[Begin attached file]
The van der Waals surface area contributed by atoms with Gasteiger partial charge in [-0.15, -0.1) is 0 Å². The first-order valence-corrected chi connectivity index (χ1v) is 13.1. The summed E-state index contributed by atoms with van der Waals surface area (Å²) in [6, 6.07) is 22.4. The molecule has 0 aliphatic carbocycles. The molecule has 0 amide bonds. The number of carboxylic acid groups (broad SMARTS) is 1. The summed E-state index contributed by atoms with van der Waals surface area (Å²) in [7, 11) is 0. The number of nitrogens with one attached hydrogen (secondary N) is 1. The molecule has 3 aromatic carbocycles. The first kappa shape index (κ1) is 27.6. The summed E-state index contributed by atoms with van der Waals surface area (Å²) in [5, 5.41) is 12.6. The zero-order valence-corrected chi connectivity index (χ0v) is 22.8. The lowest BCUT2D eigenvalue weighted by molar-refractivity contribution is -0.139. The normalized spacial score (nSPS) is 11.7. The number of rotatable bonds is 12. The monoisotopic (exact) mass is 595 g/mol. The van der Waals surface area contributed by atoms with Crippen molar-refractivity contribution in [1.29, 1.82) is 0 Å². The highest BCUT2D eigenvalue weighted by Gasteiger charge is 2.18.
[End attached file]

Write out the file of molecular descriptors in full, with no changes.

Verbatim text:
The van der Waals surface area contributed by atoms with Gasteiger partial charge in [-0.15, -0.1) is 0 Å². The first-order valence-corrected chi connectivity index (χ1v) is 13.1. The summed E-state index contributed by atoms with van der Waals surface area (Å²) in [6, 6.07) is 22.4. The molecule has 0 aliphatic carbocycles. The molecule has 0 amide bonds. The number of carboxylic acid groups (broad SMARTS) is 1. The summed E-state index contributed by atoms with van der Waals surface area (Å²) in [7, 11) is 0. The number of nitrogens with one attached hydrogen (secondary N) is 1. The molecule has 3 aromatic carbocycles. The first kappa shape index (κ1) is 27.6. The summed E-state index contributed by atoms with van der Waals surface area (Å²) in [5, 5.41) is 12.6. The zero-order valence-corrected chi connectivity index (χ0v) is 22.8. The lowest BCUT2D eigenvalue weighted by molar-refractivity contribution is -0.139. The normalized spacial score (nSPS) is 11.7. The number of rotatable bonds is 12. The monoisotopic (exact) mass is 595 g/mol. The van der Waals surface area contributed by atoms with Crippen molar-refractivity contribution in [1.29, 1.82) is 0 Å². The highest BCUT2D eigenvalue weighted by Gasteiger charge is 2.18.